3. I’m Not There. Along with his nasal vocals one constant in the career of Bob Dylan has been the singer’s penchant for reinvention. From Greenwich Village folkie to electric rabble-rouser, from Hollywood hipster to born again Christian, Dylan was continually the same but different. To capture something of Dylan’s mysteries on film, director Todd Haynes received the singer’s blessing to fracture his life into a series of imaginative strands with a different actor playing him in each.

4. American Splendor.  As described by Harvey Pekar and illustrated by Robert Crumb, the underground comic telling of Pekar’s days as a lowly file clerk in a Cleveland veteran’s hospital compresses a lifetime’s worth of beauty and sadness into a series of acerbic, finally penned observations. To make a movie about Pekar, filmmakers Shari Springer Berman and Robert Pulcini realized that the artistic transformation of Pekar’s ordinary life into lumpen comic-book poetry was as central to his biography as one of his dust-ups at the hospital or fights with his girlfriend. So alongside their dramatized story starring Paul Giamatti and Hope Davis they incorporated both Pekar himself and graphic illustration, making their movie not just a story of the writer’s life but the ultimate fan’s testament.

5. Black Sun. Black Sun is one of two films on this list that takes an experimental approach to the first-person documentary. It tells the story of Hughes de Montalembert, who is blinded in a New York robbery attempt and then goes on to become a world traveling painter and writer. Filmmaker Gary Tarn reconstructs Montalembert’s journeys, marrying the artist’s hypnotic voiceover to his own collage of random street photography footage.  Defying our expectations of what such a documentary portrait should be, Black Sun never shows us its subject and instead forces us to undergo our own journey by seeing the world ourselves anew through pure cinema.

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6. The Windmill Movie. Filmmaker Richard Rogers died before he could complete the autobiographical feature he had been shooting for almost all his adult life. When his widow, the photographer Susan Meisalas, invited one of his students, Alexander Olch, to sift through his archive of footage, Olch decided to take over the project and finish the film. Over the course of five years, he edited and re-edited Rogers’ footage, overlaying voiceover from a series of audio diaries he discovered and later, when the diaries ran out, writing and recording additional entries in his own voice. The finished film is both a beautiful personal essay and an elegant pondering of personality’s components. Suffused with melancholy and self-doubt, Olch’s portrait of Rogers is far away from the filmmaker’s more familiar public image as a witty life of the party, and it calls into question whether any film can truly capture the essence of an individual.

7. Caravaggio. The experimental British filmmaker Derek Jarman’s take on the 17th century Italian Baroque painter Caravaggio is told in a series of deathbed recollections that are less dramatic than they are sensual and imagistic. The power of Jarman’s film comes from its sumptuous visual evocation of the painter’s own chiaroscuro technique and from the obvious relish with which Jarman identifies with Caravaggio’s own rebellious ways.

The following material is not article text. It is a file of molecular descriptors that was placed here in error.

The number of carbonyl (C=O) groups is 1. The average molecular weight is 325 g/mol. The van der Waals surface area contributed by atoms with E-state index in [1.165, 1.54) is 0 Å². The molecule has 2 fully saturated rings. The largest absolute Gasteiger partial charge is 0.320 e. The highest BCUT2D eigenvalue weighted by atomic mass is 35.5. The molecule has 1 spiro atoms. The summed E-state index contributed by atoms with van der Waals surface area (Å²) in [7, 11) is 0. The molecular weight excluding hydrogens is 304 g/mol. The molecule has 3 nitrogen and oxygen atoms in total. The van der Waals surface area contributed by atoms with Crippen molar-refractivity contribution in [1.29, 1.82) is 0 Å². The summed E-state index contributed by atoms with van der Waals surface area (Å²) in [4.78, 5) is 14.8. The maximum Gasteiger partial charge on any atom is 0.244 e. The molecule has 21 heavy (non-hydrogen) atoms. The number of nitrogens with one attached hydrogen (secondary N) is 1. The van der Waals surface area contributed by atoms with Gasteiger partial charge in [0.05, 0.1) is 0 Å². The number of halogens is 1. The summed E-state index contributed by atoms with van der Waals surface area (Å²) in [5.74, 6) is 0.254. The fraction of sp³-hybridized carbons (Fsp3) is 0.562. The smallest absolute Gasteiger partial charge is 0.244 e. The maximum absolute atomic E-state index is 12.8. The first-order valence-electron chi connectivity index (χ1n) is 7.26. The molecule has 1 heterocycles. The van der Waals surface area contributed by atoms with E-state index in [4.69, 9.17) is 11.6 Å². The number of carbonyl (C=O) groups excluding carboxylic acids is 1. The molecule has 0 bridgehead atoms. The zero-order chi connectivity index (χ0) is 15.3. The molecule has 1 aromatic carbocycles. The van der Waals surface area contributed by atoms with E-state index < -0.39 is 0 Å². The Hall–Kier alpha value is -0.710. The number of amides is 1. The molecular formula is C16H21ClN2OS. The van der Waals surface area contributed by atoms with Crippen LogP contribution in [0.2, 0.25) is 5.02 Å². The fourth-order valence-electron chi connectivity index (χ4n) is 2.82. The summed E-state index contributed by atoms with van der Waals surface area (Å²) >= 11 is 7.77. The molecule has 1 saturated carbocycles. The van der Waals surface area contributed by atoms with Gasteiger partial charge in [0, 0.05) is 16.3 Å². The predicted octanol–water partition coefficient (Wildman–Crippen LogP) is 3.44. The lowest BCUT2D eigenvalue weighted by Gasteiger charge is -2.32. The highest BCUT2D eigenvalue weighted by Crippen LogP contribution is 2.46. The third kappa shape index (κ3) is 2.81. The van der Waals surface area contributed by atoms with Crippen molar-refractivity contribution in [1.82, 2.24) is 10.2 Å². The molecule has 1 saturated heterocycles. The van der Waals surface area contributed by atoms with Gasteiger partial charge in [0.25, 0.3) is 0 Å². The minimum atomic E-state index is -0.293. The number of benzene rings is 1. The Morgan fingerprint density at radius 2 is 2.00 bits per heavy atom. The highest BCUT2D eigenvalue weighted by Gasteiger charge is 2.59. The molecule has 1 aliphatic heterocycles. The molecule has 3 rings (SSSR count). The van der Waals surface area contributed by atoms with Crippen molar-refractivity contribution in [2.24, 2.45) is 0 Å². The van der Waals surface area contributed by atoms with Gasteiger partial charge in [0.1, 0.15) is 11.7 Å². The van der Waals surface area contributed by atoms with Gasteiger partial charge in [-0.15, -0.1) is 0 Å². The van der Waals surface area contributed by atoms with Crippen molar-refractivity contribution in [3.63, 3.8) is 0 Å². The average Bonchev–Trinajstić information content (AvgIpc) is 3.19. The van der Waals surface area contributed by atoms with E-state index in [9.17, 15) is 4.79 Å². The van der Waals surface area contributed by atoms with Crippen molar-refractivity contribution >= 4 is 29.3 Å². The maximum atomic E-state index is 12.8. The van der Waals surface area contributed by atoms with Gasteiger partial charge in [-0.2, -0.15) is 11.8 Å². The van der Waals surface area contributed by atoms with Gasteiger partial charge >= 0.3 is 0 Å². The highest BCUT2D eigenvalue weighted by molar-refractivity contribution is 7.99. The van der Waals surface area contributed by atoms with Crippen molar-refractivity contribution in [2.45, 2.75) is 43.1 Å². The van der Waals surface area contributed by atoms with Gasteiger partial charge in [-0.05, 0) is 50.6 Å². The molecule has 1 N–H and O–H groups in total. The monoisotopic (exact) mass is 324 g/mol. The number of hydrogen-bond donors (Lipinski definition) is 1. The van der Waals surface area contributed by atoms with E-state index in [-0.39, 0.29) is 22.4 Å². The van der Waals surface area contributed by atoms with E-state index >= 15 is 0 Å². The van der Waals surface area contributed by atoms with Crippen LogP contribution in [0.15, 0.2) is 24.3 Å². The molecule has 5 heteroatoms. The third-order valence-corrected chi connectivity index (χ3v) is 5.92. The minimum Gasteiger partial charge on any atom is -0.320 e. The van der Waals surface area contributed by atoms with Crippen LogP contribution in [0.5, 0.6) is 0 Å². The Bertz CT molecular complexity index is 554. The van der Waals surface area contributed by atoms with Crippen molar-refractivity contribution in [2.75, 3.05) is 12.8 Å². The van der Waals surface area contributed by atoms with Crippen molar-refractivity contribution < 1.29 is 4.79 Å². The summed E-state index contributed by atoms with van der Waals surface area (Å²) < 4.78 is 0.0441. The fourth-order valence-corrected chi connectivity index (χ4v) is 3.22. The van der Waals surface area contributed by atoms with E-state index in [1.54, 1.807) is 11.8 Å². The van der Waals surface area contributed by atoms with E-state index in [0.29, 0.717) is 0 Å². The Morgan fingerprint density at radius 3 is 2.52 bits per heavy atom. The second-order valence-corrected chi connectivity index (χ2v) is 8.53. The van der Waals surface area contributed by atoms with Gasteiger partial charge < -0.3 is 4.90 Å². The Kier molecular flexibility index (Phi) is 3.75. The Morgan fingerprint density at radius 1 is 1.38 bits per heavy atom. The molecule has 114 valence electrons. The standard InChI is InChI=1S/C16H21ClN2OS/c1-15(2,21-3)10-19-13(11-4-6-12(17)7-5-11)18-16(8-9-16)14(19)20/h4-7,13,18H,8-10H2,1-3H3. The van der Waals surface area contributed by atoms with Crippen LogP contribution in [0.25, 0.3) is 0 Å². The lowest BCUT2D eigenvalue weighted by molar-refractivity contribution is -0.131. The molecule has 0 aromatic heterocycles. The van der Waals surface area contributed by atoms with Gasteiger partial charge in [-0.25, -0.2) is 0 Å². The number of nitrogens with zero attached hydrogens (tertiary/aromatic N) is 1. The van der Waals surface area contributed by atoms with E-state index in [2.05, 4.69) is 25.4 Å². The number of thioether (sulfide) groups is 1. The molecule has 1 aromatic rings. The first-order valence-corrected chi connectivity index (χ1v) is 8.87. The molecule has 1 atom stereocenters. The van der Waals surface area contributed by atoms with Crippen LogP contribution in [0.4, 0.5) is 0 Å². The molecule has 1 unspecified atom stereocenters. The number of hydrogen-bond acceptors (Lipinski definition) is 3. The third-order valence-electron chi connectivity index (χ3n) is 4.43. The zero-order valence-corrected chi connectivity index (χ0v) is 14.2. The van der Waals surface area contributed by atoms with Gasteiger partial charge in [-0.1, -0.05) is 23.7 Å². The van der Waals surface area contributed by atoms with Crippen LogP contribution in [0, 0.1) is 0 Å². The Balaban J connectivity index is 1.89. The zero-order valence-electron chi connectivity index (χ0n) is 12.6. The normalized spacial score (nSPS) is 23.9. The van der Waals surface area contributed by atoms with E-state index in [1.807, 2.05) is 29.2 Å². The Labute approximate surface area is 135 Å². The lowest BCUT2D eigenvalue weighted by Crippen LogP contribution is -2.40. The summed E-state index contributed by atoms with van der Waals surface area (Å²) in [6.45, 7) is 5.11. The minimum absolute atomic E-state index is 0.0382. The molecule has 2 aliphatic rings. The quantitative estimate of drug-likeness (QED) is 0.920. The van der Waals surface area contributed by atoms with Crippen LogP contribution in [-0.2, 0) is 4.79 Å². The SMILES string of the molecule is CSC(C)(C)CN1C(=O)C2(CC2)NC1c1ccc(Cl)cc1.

8. A Beautiful Mind. Ron Howard’s drama sidesteps the mustiness of most biopics by playing fast and loose with their usual journalistic moorings. Howard and screenwriter Akiva Goldsmith turned Sylvia Nasar’s non-fiction tale of Nobel Prize-winning economist and mathematician John Nash and his battle with schizophrenia into both a moving, old-fashioned romance and an engrossing drama, the latter aided and abetted by the film’s treatment of Nash’s mental illness as one big MacGuffin. On its release, the film was criticized by some for its unrealistic depiction of Nash’s schizophrenia, by others for editing out the more complicated parts of Nash’s life and career, and by a few for its “pure Hollywood” aesthetic. Mathematicians, however, largely approved as did Academy voters, who awarded the film Best Picture.

9. Impromptu. In Impromptu, the theater director James Lapine’s film debut, the historical biography is rendered small-scale, intimate and funny. His film focuses less on a single biography than a single relationship––the love affair between the French writer George Sand and the Polish composer Frederic Chopin. In an interview with The New York Times, Lapine stated that he wanted to bring a rock and roll energy to this 1830s period romance, and that he didn’t read too much about the real Sand and Chopin. Such research “gets in the way,” he said, and he cast Judy Davis as Sand and Hugh Grant as Chopin; both brought a real insouciance to their portrayals.

10. Born on the Fourth of July. Oliver Stone has made several biographically-themed movies: JFK, Nixon, Alexander, and, most recently W, to name a few. But his tale of Viet Nam veteran turned activist Ron Kovic is perhaps the best. Starring Tom Cruise as Kovic, Stone turns Kovic’s tale into a devastating treatise on the construction––and political manipulation––of American masculine identities.  The merger of matinee idol Cruise with Kovic’s true tale of losing the use of his legs in Viet Nam and becoming an anti-war activist created Stone’s most trenchant and affecting critique of American foreign policy.